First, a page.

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Malaysia Airlines flight MH370 sent “pings” after going missing, sources say

Published on Mar 14, 2014 6:21 AM
 

KUALA LUMPUR/WASHINGTON (REUTERS) – Satellites picked up faint electronic pulses from Malaysia Airlines flight MH370 after it went missing on Saturday, but the signals gave no information about where the stray jet was heading and little else about its fate, two sources close to the investigation said on Thursday.

But the “pings” indicated that the aircraft’s maintenance troubleshooting systems were switched on and ready to communicate with satellites, showing the aircraft, with 239 people on board, was at least capable of communicating after the jet lost touch with Malaysian air traffic controllers.

The system transmits such pings about once an hour, according to the sources, who said five or six were heard.

However, the pings alone are not proof that the plane was in the air or on the ground, the sources said.

A Boeing 777 Malaysian Airlines plane with the registration number 9M-MRO flies over Poland Feb 5, 2014. Satellites picked up faint electronic pulses from Malaysia Airlines flight MH370 after it went missing on Saturday, but the signals gave no information about where the stray jet was heading and little else about its fate. -- PHOTO: REUTERS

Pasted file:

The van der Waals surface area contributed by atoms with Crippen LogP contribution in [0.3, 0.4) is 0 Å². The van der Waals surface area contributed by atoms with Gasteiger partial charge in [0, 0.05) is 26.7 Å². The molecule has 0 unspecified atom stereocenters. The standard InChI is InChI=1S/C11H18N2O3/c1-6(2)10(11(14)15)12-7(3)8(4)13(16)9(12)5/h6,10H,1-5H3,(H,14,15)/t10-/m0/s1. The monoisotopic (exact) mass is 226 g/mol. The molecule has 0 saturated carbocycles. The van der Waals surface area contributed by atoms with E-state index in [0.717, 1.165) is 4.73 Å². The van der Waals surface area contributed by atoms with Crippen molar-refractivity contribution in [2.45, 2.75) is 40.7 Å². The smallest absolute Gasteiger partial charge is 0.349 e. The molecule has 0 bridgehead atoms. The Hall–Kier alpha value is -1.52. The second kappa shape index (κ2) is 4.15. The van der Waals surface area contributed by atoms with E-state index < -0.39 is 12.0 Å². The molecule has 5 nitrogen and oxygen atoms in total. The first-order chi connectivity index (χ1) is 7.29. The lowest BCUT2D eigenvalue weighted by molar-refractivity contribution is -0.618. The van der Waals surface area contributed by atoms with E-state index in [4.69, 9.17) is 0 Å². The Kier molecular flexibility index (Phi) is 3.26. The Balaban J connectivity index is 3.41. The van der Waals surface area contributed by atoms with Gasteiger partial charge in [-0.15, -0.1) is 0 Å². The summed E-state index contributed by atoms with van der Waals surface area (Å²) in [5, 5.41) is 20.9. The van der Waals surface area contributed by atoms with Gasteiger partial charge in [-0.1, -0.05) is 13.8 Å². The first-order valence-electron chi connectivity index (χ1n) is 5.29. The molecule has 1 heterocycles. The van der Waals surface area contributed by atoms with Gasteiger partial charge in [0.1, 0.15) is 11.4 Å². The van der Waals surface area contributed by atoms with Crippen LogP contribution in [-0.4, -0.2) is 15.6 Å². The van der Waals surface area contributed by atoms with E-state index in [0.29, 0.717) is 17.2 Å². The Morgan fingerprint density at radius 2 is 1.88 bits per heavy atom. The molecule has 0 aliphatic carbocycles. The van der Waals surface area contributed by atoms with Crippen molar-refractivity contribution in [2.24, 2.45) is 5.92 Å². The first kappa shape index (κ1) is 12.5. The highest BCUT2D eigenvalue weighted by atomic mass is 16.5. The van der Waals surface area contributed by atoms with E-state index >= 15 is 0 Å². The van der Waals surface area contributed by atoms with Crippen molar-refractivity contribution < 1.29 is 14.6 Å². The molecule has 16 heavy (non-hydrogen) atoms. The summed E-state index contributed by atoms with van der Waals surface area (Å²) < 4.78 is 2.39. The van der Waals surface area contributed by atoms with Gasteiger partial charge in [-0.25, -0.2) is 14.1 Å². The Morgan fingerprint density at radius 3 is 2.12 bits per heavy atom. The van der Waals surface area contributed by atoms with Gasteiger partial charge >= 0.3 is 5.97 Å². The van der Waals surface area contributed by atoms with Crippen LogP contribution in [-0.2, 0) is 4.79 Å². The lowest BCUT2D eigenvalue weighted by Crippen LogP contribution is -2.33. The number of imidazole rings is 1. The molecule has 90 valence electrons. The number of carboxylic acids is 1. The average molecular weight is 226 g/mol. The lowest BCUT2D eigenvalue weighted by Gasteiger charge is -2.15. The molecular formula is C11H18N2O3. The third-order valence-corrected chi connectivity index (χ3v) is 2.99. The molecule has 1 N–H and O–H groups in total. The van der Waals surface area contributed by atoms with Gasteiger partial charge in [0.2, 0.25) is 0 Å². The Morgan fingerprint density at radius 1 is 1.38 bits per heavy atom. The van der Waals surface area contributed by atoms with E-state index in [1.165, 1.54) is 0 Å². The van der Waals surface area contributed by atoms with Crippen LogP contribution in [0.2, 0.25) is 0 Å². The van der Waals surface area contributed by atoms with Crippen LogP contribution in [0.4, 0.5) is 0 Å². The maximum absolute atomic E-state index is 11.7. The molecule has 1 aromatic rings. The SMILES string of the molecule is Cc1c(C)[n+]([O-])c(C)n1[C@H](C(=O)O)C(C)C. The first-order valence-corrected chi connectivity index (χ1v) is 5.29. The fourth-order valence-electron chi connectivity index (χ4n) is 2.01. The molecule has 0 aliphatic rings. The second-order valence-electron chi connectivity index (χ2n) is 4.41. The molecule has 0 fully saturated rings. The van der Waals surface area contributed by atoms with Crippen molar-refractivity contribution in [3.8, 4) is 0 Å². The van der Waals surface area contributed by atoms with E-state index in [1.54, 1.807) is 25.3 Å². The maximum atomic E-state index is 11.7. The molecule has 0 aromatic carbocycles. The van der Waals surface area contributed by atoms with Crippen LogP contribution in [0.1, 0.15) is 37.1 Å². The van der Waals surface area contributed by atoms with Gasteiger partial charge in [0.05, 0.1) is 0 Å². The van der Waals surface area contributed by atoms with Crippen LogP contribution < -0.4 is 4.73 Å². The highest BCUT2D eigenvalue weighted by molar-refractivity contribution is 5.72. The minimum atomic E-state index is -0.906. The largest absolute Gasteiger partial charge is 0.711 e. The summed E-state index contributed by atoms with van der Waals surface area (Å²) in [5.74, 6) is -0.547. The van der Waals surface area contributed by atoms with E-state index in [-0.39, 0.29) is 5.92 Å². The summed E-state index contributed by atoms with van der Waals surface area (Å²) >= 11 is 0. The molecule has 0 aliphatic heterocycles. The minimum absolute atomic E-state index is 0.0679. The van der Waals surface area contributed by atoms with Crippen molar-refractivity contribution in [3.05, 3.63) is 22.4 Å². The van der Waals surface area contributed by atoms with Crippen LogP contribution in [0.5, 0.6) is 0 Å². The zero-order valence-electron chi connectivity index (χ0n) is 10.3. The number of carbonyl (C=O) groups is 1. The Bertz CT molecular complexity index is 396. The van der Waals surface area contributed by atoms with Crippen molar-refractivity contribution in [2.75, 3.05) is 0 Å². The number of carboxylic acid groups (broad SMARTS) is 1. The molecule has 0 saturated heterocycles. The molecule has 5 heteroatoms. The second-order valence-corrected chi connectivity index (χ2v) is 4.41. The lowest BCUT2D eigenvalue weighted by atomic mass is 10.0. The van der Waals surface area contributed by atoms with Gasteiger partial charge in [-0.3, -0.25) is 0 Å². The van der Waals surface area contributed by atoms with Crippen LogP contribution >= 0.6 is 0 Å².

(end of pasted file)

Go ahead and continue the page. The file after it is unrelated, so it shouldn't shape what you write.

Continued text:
An international search is under way over a vast area in the Gulf of Thailand, the Andaman Sea and on both sides of the Malay Peninsula. The United States, which has sent ships and planes, said the area may be expanding into the Indian Ocean. 

The area being searched is now the size of Hungary. 

The new information shed little light on the mystery of what happened to the plane, whether there was a technical failure, a hijacking or another kind of incident on board after it took off from Kuala Lumpur en route to Beijing.

While the troubleshooting systems were functioning, no data links were opened, the sources said, because the companies involved had not subscribed to that level of service from the satellite operator, the sources said.

Boeing Co, which made the missing 777 airliner, and Rolls-Royce, which supplied its Trent engines, declined to comment.

Earlier Malaysian officials denied reports that the aircraft had continued to send technical data and said there was no evidence that it flew for hours after losing contact with air traffic controllers early Saturday.

The Wall Street Journal had reported that U.S. aviation investigators and national security officials believed the Boeing 777 flew for a total of five hours, based on data automatically downloaded and sent to the ground from its engines as part of a standard monitoring program.

Malaysian authorities have said the last civilian contact occurred as the Boeing 777-200ER flew north into the Gulf of Thailand. They said military radar sightings indicated the plane may have turned sharply to the west and crossed the Malay Peninsula toward the Andaman Sea.

 

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